Nadal, Soderling to renew rivalry

WIMBLEDON, England (AP) — While waiting nearly 1½ years for another shot at Roger Federer on a Grand Slam stage, Rafael Nadal has developed a pretty fair rivalry with Robin Soderling.

The Spaniard and Swede will meet in a major event for the third time since June 2009 in Wednesday's quarterfinals at Wimbledon.

Soderling pulled off a shocker last year when they played in the fourth round of the French Open, still Nadal's only defeat in that event. Nadal avenged the loss in this month's final at Roland Garros.

Nadal expects the big-swinging Soderling to be even tougher on grass than on clay.

"Probably he's one of the more difficult opponents that you can play on all surfaces today, but especially here," Nadal said, "because the ball goes faster, and it's going to be very difficult to return, and difficult to stop him from the baseline.

"It's going to be a very difficult match for me, I think. Hopefully for him, too."

While upsets were the norm Tuesday for the women, with five-time champion Venus Williams among those eliminated, the four highest-seeded men have reached the final eight. Along with the No. 2-seeded Nadal against No. 6 Soderling, the other matchups include No. 1 Federer against No. 12 Tomas Berdych, No. 3 Novak Djokovic against unseeded Yen-hsun Lu, and No. 4 Andy Murray against No. 10 Jo-Wilfried Tsonga.

Federer vs. Nadal remains a tantalizing possibility Sunday. Nadal has won the past three times they've met in a Grand Slam final, including an epic match for the 2008 Wimbledon title, but they haven't played each other in a major event since the 2009 Australian Open.

Soderling might again forestall a rematch. He has been the runner-up at the French Open the past two years, beating Federer in Paris this year, and is now into the quarterfinals at Wimbledon for the first time.

Growing up, Soderling said, he watched telecasts of finals from the All England Club between fellow Swede Stefan Edberg and Boris Becker.

"I always loved to watch the bigger tournaments, especially Wimbledon, such an old tournament with a lot of tradition," Soderling said. "For me, Wimbledon is the biggest one. If I had to pick one I really wanted to win, I would pick Wimbledon."

The same goes for another potential spoiler: Murray. He's trying to become the first British man since 1936 to win the title.

Despite the weight of a nation's expectations, he's the only man who has yet to lose a set in the tournament.

"At home in all sports is just a huge, huge advantage," Murray said. "People talk a lot about the pressure and the expectation of playing at Wimbledon, but you have that home support. For me, anyway, it has made a huge difference to the way that I played. It makes you feel comfortable on the court."


PARTNERSHIP REVIVED: Anna Kournikova and Martina Hingis say their tennis comebacks won't involve a return to singles on the WTA Tour.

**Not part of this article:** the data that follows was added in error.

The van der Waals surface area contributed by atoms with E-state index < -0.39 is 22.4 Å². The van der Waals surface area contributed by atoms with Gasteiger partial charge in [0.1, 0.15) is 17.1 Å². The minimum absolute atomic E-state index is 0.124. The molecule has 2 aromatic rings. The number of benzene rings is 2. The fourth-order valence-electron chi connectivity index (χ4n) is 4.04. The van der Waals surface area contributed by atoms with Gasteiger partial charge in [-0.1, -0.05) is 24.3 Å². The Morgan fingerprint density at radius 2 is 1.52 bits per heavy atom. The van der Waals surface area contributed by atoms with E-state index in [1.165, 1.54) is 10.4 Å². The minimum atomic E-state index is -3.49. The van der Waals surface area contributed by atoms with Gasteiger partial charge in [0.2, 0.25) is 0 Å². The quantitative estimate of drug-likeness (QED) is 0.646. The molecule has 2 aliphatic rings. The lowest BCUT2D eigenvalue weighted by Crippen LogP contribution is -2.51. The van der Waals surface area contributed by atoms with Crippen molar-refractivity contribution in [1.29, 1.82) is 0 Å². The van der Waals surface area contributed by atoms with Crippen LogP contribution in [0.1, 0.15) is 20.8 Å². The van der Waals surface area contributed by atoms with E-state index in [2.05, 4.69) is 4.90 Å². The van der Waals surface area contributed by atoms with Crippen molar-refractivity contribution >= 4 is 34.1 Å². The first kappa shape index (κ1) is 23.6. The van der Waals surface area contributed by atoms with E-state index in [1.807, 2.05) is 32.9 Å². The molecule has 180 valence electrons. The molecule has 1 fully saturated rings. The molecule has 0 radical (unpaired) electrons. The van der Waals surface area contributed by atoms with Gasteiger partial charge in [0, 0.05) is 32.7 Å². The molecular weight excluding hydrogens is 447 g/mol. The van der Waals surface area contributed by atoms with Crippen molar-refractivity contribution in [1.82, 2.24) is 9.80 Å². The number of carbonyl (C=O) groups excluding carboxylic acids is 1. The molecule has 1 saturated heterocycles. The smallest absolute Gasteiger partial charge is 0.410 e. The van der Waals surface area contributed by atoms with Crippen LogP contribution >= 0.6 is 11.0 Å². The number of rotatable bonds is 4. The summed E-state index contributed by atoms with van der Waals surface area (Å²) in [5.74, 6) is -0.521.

They ended long Wimbledon absences by playing legends doubles Tuesday. At 29, they're younger than some tour regulars but not tempted to resume their careers.

"I'm going to be 30 years old," Hingis said. "It's a commitment you have to do. You travel 35, 40 weeks a year. I think I've played enough tennis in my life."

"It's time to experience other things and grow and move on," Kournikova added.

Kournikova and Hingis revived their doubles partnership and beat Samantha Smith and Anne Hobbs of Britain 6-2, 6-4 in a first-round legends match. Kournikova hadn't played at Wimbledon since 2002, Hingis since 2007.

"It's an amazing opportunity to be back at Wimbledon," said Kournikova, who reached the semifinals as a 16-year-old in 1997. "I had so much fun today. Kind of jittery a little bit. But I had an amazing time."

Hingis plans to play a full season of WorldTeam Tennis this summer after a two-year ban for testing positive for cocaine at Wimbledon in 2007. The former No. 1 player denied taking the drug but did not appeal the ban.

"It's great fun to be out there again with Anna," Hingis said. "We had some great times. We're sharing some good times again. Totally different ballgame."


AUDIENCE RISING: Thanks in part to the longest match in tennis history, ESPN2's audience for the first week at Wimbledon was up 14 percent over last year, and hours watched on broadband were up nearly fourfold.

Part of the marathon fifth set between John Isner and Nicolas Mahut drew an average of 814,000 homes, based on a 0.8 rating. The only ESPN2 Wimbledon telecast with a larger audience was 971,000 homes on July 4, 2008, based on a 1.0 rating.

For the week, ESPN2's average audience rose to 466,000 from 408,000 in 2009, and the average rating climbed to 0.5 from 0.4.

Isner was to throw out the ceremonial first pitch at Tuesday night's Yankees-Mariners game in New York.